Tomorrow, September 22, is the Autumn Equinox, and the weather has mercifully cooled down a bit. The accompanying photo depicts one of our favorite native plants for this season, smooth aster (Aster laevis). This is a cultivated variety named ‘Bluebird.’ Besides adding color, it attracts butterflies and bees.
For the backyard gardener, this time of year can be as busy as spring. Besides cleaning up spent plants and dealing with late summer’s abundance, you must also focus attention on the cool weather crops appropriate for the Tennessee Valley's “second spring.” From now until around Thanksgiving, you should be able to produce many of the same crops you’d grow in February, March and April.
Fast-maturing peas can be planted now, and you can transplant broccoli, cabbage and their relatives. If you did not start your own plants, you can easily find them at garden centers. Nurseries have responded to the surge in home food gardening by offering an increasingly good selection of transplants for fall planting. I have previously mentioned that late summer is also a good time for planting carrots, beets, leeks and turnips. There is still time to get them in the ground.
We received over five inches of rain earlier this week, and our first planting of lettuce responded with rapid growth. We are starting more lettuce seeds in small pots tomorrow.
Deer Tongue – This is a loosehead heirloom from Southern Exposure Seed Exchange. It did not do so well for uslast spring, so we are giving it a try as a fall crop.
Ashley – A frilly loosehead type with pink coloration on the leaves, it has performed well in the past as a fall and winter crop.
Lollo Rossa – A crinkly, deeply savoyed loosehead with dark red markings on the leaves, this one also has a delicious, succulent texture.
Spinach provides healthy greens all winter, so we will plant about 25 square feet of it. ‘Bloomsdale’ is the best variety we have tried, and is the one most widely grown in this area. You can pick individual leaves and keep harvesting one planting for months. Two other green crops to sow this week are arugula and corn salad. Both can be sown in succession every two weeks from now until the end of October. The Asian mustards, tatsoi and mizuna, offer additional options for fall planting, but we like to wait to plant them until the weather is really crisp, to minimize insect problems.
We will also sow chervil, which grows happily for us throughout the winter months, and here and there some cilantro seeds.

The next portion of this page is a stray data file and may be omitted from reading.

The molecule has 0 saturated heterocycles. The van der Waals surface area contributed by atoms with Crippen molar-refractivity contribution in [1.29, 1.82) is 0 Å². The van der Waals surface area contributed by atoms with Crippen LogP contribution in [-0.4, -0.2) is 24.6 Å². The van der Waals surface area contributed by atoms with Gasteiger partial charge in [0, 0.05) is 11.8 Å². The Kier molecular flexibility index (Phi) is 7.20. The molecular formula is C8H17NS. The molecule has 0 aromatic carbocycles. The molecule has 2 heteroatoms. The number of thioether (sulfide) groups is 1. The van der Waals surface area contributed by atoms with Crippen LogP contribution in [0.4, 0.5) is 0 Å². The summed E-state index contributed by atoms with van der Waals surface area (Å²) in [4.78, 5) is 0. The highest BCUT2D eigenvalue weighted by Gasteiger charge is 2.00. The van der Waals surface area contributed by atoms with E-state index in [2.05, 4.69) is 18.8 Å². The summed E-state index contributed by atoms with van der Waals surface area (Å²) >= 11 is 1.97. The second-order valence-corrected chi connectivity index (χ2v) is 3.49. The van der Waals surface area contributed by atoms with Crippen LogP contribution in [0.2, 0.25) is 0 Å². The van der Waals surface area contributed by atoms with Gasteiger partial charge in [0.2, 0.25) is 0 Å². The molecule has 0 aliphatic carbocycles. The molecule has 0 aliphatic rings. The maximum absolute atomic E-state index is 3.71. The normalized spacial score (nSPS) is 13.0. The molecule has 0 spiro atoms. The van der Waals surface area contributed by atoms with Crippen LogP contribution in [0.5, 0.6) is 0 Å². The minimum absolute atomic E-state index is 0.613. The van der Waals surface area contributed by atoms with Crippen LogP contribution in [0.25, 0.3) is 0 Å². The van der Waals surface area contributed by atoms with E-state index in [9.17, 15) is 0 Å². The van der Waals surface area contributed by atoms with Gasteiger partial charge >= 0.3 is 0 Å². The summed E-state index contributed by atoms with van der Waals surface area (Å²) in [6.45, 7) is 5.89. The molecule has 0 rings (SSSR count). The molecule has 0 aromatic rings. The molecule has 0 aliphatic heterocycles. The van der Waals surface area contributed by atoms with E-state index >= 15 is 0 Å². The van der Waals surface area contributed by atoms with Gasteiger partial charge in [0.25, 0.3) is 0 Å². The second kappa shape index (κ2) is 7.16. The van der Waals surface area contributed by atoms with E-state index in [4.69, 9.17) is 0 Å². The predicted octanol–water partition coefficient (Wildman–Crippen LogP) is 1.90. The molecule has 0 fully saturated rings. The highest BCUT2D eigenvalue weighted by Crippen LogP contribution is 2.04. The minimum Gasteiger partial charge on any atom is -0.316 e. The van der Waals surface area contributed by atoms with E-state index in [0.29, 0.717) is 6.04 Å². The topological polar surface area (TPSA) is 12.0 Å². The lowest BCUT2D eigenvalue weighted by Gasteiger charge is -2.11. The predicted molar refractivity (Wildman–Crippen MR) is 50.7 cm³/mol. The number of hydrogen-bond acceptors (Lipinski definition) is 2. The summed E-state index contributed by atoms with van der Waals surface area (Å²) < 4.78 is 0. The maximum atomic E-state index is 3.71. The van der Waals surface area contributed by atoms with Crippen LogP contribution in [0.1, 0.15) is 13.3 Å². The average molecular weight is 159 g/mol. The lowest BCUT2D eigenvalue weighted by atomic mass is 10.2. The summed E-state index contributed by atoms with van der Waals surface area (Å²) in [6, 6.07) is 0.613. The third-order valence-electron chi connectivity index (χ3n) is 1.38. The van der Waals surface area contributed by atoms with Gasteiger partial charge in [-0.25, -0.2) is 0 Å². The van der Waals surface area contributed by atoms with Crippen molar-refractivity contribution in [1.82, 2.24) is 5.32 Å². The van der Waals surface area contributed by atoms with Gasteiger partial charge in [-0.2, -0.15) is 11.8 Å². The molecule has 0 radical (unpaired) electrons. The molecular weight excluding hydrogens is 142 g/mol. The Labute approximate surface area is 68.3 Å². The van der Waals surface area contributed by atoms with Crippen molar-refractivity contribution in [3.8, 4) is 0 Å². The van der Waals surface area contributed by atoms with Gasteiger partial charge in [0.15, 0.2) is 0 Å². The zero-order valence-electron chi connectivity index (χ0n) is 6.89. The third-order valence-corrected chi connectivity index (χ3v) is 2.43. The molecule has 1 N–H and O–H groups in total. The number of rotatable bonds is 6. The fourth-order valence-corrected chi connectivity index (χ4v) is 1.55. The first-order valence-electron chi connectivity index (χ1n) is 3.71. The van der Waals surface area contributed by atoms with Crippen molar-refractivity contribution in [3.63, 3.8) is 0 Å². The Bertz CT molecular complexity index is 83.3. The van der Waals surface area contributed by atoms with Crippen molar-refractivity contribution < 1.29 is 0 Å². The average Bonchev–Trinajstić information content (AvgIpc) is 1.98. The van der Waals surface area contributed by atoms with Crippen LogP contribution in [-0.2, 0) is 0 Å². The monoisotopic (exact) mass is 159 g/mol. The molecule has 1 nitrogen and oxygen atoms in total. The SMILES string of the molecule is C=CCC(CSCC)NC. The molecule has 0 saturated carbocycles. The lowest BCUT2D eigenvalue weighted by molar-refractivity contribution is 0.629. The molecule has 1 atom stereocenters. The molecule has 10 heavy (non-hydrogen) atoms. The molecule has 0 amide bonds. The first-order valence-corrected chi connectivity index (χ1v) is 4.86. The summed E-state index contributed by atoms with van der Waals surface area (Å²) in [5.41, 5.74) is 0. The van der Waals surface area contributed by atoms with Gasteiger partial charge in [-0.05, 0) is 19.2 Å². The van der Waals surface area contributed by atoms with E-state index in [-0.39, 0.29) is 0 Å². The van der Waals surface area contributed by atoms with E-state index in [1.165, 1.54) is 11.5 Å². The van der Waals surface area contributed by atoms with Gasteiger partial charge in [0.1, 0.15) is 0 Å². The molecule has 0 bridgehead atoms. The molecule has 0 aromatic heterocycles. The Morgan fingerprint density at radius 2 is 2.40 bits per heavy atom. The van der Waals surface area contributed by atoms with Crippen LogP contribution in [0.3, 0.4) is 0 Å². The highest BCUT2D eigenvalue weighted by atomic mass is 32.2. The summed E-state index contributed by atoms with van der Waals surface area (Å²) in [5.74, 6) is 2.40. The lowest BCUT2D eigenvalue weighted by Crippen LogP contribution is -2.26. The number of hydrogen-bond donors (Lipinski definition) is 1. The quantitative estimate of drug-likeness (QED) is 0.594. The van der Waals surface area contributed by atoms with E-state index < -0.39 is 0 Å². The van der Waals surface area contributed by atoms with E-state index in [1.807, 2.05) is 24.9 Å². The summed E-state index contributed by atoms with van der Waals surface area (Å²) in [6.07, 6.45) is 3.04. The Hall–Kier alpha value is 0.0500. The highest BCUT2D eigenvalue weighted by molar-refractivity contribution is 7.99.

Preserving Summer Abundance
Besides all the garden chores, fall brings with it the need to preserve summer’s abundance. Many gardeners have piles of tomatoes, peppers and cucumbers at this time of year. Did you know that you can freeze tomato-based foods like salsa and gazpacho? In recipes where the vegetables are chopped, texture is less of an issue, so freezing is an option. Also, the acid from tomatoes and citrus juices helps to preserve the summer-fresh flavors for a mid-winter treat.
A food processor will facilitate making either of these recipes, but you can also chop everything by hand. These recipes also lend themselves to the use of heirloom tomatoes, which may not give good results when canned. I developed the gazpacho recipe by experiment, and it subsequently occurred to me that salsa would work, too. I use 2-cup rigid plastic containers with wide mouth screw tops for freezing both these products. Either recipe can be easily multiplied. If you don’t own a kitchen scale, use the equivalent volume measures for the gazpacho base. As long as the ratios are maintained, the flavor will be great.
1 cup chopped white onion
1 quart cored and chopped firm ripe tomatoes
1 cup chopped green or red bell peppers
¼ cup chopped seeded hot peppers, more or less, depending upon desired heat level
2 cloves garlic, minced
½ cup loosely packed chopped cilantro leaves and tender stems
juice of two lemons or three limes
1½ teaspoons salt
Place the onion in a heatproof strainer in the sink and pour 2-3 cups of boiling water over it. This step prevents the onion from becoming too strong during storage.
Combine the onion with the other ingredients and mix well. Chill until cold. Fill freezer containers to the mark, seal, label and freeze. To use, thaw overnight in the refrigerator and serve with chips.
Freezer Gazpacho Base
8 ounces ripe tomatoes, seeded and chopped
4 ounces cucumber, seeded and chopped
2 ounces bell pepper, seeded and chopped
¾ ounce red onion, minced
¼ ounce garlic, minced
1 ounce fresh mixed herbs, minced (basil, chervil, chives, parsley, tarragon)
A few grinds of freshly ground black pepper.
¼ teaspoon coarse sea salt
½ teaspoon sweet paprika
1 tablespoon freshly squeezed lemon juice
2 tablespoons extra-virgin olive oil
Combine these ingredients in a large bowl and mix well. Chill until cold. Fill freezer containers to the mark, seal, label and freeze. To use, thaw overnight in the refrigerator. Combine the gazpacho base with enough tomato juice, chicken broth or a combination to achieve a consistency you like. Serve chilled, garnished with sour cream, croutons, and finely chopped fresh parsley.